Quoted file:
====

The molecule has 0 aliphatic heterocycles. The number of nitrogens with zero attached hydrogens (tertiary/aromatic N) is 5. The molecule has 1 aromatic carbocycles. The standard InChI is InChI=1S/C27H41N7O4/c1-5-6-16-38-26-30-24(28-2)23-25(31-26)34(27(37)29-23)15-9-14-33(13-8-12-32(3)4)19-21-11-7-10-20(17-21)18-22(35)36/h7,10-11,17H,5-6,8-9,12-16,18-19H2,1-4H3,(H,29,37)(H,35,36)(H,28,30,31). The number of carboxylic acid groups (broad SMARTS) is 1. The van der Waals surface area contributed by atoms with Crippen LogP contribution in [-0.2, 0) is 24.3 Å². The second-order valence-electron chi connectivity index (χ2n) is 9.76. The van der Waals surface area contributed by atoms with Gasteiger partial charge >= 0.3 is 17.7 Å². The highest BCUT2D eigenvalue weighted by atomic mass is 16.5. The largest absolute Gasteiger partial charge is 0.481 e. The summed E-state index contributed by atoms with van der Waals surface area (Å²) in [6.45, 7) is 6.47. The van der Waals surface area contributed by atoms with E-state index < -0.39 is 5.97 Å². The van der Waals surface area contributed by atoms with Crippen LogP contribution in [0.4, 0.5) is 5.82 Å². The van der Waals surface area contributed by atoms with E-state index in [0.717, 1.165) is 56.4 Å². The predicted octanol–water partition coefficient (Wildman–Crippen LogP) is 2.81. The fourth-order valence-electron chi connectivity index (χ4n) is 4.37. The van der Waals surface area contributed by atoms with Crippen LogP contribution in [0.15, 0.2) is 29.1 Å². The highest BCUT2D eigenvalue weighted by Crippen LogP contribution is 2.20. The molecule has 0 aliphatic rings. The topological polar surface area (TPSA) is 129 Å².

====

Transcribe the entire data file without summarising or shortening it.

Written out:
The molecule has 0 aliphatic heterocycles. The number of nitrogens with zero attached hydrogens (tertiary/aromatic N) is 5. The molecule has 1 aromatic carbocycles. The standard InChI is InChI=1S/C27H41N7O4/c1-5-6-16-38-26-30-24(28-2)23-25(31-26)34(27(37)29-23)15-9-14-33(13-8-12-32(3)4)19-21-11-7-10-20(17-21)18-22(35)36/h7,10-11,17H,5-6,8-9,12-16,18-19H2,1-4H3,(H,29,37)(H,35,36)(H,28,30,31). The number of carboxylic acid groups (broad SMARTS) is 1. The van der Waals surface area contributed by atoms with Crippen LogP contribution in [-0.2, 0) is 24.3 Å². The second-order valence-electron chi connectivity index (χ2n) is 9.76. The van der Waals surface area contributed by atoms with Gasteiger partial charge >= 0.3 is 17.7 Å². The highest BCUT2D eigenvalue weighted by atomic mass is 16.5. The largest absolute Gasteiger partial charge is 0.481 e. The summed E-state index contributed by atoms with van der Waals surface area (Å²) in [6.45, 7) is 6.47. The van der Waals surface area contributed by atoms with E-state index < -0.39 is 5.97 Å². The van der Waals surface area contributed by atoms with Crippen LogP contribution in [0.4, 0.5) is 5.82 Å². The van der Waals surface area contributed by atoms with E-state index in [0.717, 1.165) is 56.4 Å². The predicted octanol–water partition coefficient (Wildman–Crippen LogP) is 2.81. The fourth-order valence-electron chi connectivity index (χ4n) is 4.37. The van der Waals surface area contributed by atoms with Crippen LogP contribution in [0.15, 0.2) is 29.1 Å². The highest BCUT2D eigenvalue weighted by Crippen LogP contribution is 2.20. The molecule has 0 aliphatic rings. The topological polar surface area (TPSA) is 129 Å².